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East Asia & Pacific/South Asia

Governance
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Picture Credit: Grant Milne (World Bank). Legend: The village community and Forest Department staff discuss forest management plans for the coming year


Why forest governance is important for Asia

  • Asia has almost 450 million forest dwellers, more than Latin America and Africa combined.  Most of them live at relatively high population densities, over 200/km2.  So people and trees are in close contact in Asia; ownership and access to these resources is critical to livelihoods.
  • Disputes over forest resources can deprive poor people of resources, and have provoked deforestation and forest fires in Indonesia. 
  • Many Asians live in ‘forests without trees’ – areas zoned for forests but where trees have been removed.  At least 40 million Indonesians live in such areas, which are found throughout the region. Land tenure and agricultural development is insecure here.
  • Tropical deforestation in Asia has been about 2.8 million hectares a year in the 1990s, with another 1 million hectares degraded, despite zoning regulations.  Deforestation has resulted in costly and health- threatening haze episodes; threatens irreplaceable biodiversity; and contributes to global warming.
  • Resolving these environmental and social problems requires fair allocation of rights to forest use, and reliable enforcement of these rights.

How to improve forest governance

  • Better environmental management can be sustained only if there is a domestic constituency for it.  An Indonesian public opinion poll found that even in forested provinces there was popular support for partial restrictions on deforestation – with strong support for restrictions on burning.  Environmental education can help to strengthen this constituency over the long run.
  • Transparency, and information provision, can potentially be powerful tools to aid in enforcement of agreed policies.  An example is FOMAS, a forest observation system under development by the Indonesian Forest Ministry in collaboration with the World Bank, World Resources Institute, South Dakota State University and a number of other organizations.  The system would use new technologies for remote sensing and information processing to inexpensively provide current information on the location and extent of deforestation.  It would also compile information on zoning and on park and forest concession boundaries. Combining these information sources would allow identification of deforestation ‘hotspots’ including illegal deforestation.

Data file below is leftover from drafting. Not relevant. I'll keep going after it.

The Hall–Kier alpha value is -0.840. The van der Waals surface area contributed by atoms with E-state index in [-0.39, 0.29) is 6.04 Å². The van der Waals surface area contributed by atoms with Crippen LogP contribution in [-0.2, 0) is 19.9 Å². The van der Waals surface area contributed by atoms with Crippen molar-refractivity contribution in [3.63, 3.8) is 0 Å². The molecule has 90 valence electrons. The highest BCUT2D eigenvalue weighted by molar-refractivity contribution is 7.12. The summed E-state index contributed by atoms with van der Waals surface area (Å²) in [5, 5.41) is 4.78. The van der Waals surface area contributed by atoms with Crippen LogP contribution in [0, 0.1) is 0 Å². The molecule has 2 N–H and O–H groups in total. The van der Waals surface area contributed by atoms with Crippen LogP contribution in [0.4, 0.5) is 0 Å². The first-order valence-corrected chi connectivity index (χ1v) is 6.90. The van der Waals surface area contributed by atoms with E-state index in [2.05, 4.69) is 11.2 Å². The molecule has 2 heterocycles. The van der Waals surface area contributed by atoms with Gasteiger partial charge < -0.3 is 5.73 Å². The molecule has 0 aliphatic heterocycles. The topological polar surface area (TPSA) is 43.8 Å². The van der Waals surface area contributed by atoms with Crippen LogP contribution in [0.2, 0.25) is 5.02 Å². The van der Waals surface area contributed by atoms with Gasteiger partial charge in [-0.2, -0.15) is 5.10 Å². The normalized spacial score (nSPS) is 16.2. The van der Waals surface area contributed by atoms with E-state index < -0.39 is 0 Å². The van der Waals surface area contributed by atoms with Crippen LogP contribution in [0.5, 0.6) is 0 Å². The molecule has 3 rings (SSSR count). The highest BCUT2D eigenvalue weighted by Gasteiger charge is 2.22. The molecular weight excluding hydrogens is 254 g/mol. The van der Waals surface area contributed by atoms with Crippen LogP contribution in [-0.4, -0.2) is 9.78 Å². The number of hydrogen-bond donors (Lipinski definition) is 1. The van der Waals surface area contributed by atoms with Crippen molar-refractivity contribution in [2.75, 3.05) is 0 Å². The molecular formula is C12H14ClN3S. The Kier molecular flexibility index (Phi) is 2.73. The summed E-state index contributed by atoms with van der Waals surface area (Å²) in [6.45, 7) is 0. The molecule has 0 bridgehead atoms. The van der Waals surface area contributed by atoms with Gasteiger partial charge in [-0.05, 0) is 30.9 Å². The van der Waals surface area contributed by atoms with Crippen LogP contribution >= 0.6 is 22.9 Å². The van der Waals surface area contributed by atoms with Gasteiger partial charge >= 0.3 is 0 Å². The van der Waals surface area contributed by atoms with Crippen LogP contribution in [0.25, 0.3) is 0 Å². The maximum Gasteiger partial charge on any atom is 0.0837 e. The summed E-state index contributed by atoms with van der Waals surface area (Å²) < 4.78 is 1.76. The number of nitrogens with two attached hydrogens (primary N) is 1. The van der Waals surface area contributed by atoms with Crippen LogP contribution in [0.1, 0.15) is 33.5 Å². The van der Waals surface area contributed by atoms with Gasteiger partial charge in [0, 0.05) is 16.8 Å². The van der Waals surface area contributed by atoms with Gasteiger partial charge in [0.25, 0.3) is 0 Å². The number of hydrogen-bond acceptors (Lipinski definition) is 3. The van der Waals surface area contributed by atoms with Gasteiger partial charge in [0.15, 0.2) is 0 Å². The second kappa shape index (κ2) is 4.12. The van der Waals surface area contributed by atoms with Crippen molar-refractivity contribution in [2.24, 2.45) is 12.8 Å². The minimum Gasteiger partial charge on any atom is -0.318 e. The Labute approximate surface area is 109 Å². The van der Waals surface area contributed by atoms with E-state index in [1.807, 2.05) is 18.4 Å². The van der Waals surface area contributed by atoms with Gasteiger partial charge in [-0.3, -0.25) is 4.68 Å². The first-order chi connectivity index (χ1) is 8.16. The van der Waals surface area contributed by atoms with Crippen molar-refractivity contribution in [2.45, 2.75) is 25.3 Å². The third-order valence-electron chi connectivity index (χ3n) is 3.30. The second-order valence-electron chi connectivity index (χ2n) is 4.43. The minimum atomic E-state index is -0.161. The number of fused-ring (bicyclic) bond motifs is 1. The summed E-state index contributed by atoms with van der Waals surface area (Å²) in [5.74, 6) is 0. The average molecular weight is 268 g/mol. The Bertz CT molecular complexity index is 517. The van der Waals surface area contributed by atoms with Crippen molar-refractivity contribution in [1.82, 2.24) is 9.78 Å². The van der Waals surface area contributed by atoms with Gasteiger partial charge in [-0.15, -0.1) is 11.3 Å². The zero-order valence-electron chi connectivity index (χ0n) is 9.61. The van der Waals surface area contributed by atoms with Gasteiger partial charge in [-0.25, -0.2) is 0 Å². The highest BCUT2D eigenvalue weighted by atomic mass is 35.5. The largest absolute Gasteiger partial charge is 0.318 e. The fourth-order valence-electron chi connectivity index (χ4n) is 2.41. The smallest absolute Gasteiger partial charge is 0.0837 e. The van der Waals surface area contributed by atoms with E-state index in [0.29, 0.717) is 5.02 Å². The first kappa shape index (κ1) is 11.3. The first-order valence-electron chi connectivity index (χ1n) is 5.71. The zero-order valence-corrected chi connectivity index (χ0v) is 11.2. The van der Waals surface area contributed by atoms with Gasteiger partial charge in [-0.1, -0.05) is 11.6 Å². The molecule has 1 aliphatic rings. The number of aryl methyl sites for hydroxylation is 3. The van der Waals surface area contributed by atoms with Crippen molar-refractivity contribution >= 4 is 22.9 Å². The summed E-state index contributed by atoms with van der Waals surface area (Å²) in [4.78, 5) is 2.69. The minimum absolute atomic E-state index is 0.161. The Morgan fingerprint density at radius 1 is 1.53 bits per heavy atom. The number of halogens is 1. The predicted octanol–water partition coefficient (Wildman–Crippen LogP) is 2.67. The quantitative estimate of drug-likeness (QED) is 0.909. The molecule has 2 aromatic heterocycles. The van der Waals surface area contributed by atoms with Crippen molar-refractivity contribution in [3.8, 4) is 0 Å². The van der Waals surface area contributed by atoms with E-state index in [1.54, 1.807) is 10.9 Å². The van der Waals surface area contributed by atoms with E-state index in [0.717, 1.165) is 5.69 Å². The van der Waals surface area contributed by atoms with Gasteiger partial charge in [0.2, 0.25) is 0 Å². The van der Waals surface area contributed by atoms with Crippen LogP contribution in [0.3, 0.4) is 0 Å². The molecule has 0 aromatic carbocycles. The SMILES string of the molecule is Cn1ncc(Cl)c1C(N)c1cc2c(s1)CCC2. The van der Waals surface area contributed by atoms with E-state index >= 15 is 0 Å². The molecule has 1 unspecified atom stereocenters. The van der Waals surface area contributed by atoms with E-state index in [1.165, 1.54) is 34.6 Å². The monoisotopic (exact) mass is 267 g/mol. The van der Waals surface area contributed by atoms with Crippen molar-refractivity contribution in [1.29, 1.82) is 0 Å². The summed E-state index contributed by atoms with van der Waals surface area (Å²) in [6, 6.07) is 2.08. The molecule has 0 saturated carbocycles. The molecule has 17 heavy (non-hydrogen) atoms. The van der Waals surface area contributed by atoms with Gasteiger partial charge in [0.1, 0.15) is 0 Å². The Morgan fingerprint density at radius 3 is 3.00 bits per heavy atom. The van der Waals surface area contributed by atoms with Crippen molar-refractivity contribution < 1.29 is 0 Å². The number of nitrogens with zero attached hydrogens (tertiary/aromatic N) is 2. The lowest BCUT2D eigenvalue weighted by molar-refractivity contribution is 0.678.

• Redefinition and renegotiation of access rights to forests is underway throughout South Asia.  In India, for instance, Joint Forest Management now encompasses 17 million hectares and 8 million families.  Scattered information suggests that these programs have been successful in improving forest conditions.  There is a need for more in depth assessment of these programs’ impact on welfare and environment.  This information could help to replicate the model in the many places where forest tenure remains disputed or unclear.

The potential role of forest carbon finance

  • Considered for their value in storing carbon, many Asian forests are worth more as standing environmental assets than as cleared and burned fields. But forestholders are currently unable to tap the financial value of these environmental benefits under existing global carbon finance systems such as the Kyoto Protocol.
  • An enhanced system of global finance for forest carbon could help to motivate forest conservation and regeneration while funding higher productivity, sustainable agriculture on already-degraded lands.
  • Better governance, including more secure and equitable forest tenure, is a prerequisite for implementing forest carbon finance.  However, the prospect of carbon finance can help to motivate the construction of improved institutions for forest governance.

A fresh look at poverty and deforestation

  • Deforestation and poverty in this region are sometimes but not always related.  Deforestation is undertaken by rich and poor; it sometimes creates assets for the poor and sometimes destroys them.  For instance, poverty rates are at least temporarily low in forested areas of Kalimantan (Indonesia) where valuable timber is exploited and deforestation rates high.  But in Sulawesi, where the timber industry is not so prominent, remote forest dwellers are overwhelmingly poor.  So it is important to carefully diagnose the causes of forest poverty and of deforestation in order to design appropriate policies.
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